‘Voyeurs de Venus’ explores a troubling racial legacy
Talia Whyte | 11/5/2008, 5:23 a.m.
The play’s two female leads are both manipulated by the men in their lives. Baartman is taken advantage of by Georges Cuvier, the French naturalist who created detailed drawings of Baartman’s anatomy and, upon her death, claimed her body for science, making a wax cast of her genitalia. College professor Washington is pushed by her black lover, publishing bigwig James Booker, to produce a book about Baartman’s story that will result in mainstream success, even if it means exploiting the memory of a woman who suffered greatly in life.
Throughout the 37-scene play, audience members get an idea of the hardships Baartman faced and the complexities of her life, as well as how the legacy of degrading imagery of black women continues today in popular culture.
Both McFarlane and Adams agree, however, that more positive images of black women such as Secretary of State Condoleezza Rice and tennis stars Venus and Serena Williams balance out the negative portrayals. The actresses said they hope the play will open up more discussion on the topic.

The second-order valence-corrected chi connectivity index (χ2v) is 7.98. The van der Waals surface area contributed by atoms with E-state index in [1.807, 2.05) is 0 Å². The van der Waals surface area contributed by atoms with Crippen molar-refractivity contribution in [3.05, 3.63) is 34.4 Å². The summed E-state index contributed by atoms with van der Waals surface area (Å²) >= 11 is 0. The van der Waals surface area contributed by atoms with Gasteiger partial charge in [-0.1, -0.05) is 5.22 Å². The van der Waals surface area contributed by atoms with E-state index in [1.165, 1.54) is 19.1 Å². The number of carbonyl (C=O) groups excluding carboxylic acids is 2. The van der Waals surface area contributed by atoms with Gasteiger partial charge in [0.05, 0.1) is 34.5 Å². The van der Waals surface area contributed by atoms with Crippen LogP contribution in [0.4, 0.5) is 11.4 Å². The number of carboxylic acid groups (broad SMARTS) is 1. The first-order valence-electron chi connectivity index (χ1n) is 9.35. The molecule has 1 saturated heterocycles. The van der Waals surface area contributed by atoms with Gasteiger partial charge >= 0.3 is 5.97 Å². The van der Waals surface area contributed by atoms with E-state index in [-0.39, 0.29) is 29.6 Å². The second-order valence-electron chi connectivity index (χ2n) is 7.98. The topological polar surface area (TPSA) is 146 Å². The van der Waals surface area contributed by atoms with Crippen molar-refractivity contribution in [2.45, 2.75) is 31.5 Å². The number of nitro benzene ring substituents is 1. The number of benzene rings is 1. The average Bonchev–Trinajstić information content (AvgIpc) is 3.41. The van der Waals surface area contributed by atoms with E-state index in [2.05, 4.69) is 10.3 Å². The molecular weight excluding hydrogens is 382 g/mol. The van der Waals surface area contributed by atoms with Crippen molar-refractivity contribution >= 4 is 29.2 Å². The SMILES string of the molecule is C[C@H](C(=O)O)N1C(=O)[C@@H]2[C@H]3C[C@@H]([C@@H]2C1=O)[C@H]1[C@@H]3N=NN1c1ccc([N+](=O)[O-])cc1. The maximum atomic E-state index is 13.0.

“Saartjie has a tragic story,” McFarlane said. “But we hope black women don’t always have to be put into one block. Black women should be seen for what they have, both inside and outside.”
“Voyeurs de Venus” runs through Nov. 22 at the BCA Plaza Theatre at the Boston Center for the Arts, 539 Tremont Street, Boston. Please note the play contains some nudity and mature themes.
Tickets range from $15-$38. For show times and tickets, call 617-933-8600, visit www.bostontheatrescene.com, or purchase them in person at the Calderwood Pavilion at the Boston Center for the Arts, 527 Tremont Street, or the Boston University Theatre Box Office, 264 Huntington Avenue.
For more information, visit Company One’s Web site at www.companyone.org.